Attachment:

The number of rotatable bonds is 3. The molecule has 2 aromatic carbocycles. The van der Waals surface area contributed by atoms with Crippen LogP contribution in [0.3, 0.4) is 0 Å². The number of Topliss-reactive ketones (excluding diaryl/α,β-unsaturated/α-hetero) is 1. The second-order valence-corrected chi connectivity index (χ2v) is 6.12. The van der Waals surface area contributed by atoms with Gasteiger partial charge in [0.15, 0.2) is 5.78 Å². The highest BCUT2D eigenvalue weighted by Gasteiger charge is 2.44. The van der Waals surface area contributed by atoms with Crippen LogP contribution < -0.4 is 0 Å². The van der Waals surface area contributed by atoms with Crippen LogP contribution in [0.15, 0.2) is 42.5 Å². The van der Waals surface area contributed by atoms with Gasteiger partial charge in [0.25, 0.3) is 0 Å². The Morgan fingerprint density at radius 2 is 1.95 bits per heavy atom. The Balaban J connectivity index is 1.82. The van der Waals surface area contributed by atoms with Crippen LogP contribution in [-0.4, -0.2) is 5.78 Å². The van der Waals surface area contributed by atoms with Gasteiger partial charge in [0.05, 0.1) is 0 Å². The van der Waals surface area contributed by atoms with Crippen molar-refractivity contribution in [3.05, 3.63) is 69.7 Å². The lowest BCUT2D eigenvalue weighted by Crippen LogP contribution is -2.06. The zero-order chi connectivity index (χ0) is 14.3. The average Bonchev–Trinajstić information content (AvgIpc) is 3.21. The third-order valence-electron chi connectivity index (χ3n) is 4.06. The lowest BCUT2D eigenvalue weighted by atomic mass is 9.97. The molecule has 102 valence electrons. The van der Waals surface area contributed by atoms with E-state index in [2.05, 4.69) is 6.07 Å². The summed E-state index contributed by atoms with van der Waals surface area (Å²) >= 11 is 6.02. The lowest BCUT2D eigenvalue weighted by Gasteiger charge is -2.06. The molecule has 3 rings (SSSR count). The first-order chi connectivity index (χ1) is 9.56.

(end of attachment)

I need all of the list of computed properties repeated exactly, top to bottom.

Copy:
The number of rotatable bonds is 3. The molecule has 2 aromatic carbocycles. The van der Waals surface area contributed by atoms with Crippen LogP contribution in [0.3, 0.4) is 0 Å². The number of Topliss-reactive ketones (excluding diaryl/α,β-unsaturated/α-hetero) is 1. The second-order valence-corrected chi connectivity index (χ2v) is 6.12. The van der Waals surface area contributed by atoms with Gasteiger partial charge in [0.15, 0.2) is 5.78 Å². The highest BCUT2D eigenvalue weighted by Gasteiger charge is 2.44. The van der Waals surface area contributed by atoms with Crippen LogP contribution < -0.4 is 0 Å². The van der Waals surface area contributed by atoms with Crippen LogP contribution in [0.15, 0.2) is 42.5 Å². The van der Waals surface area contributed by atoms with Gasteiger partial charge in [0.25, 0.3) is 0 Å². The Morgan fingerprint density at radius 2 is 1.95 bits per heavy atom. The Balaban J connectivity index is 1.82. The van der Waals surface area contributed by atoms with Crippen LogP contribution in [-0.4, -0.2) is 5.78 Å². The van der Waals surface area contributed by atoms with Gasteiger partial charge in [0.05, 0.1) is 0 Å². The van der Waals surface area contributed by atoms with Crippen molar-refractivity contribution in [3.05, 3.63) is 69.7 Å². The lowest BCUT2D eigenvalue weighted by Crippen LogP contribution is -2.06. The zero-order chi connectivity index (χ0) is 14.3. The average Bonchev–Trinajstić information content (AvgIpc) is 3.21. The third-order valence-electron chi connectivity index (χ3n) is 4.06. The lowest BCUT2D eigenvalue weighted by atomic mass is 9.97. The molecule has 102 valence electrons. The van der Waals surface area contributed by atoms with E-state index in [2.05, 4.69) is 6.07 Å². The summed E-state index contributed by atoms with van der Waals surface area (Å²) >= 11 is 6.02. The lowest BCUT2D eigenvalue weighted by Gasteiger charge is -2.06. The molecule has 3 rings (SSSR count). The first-order chi connectivity index (χ1) is 9.56.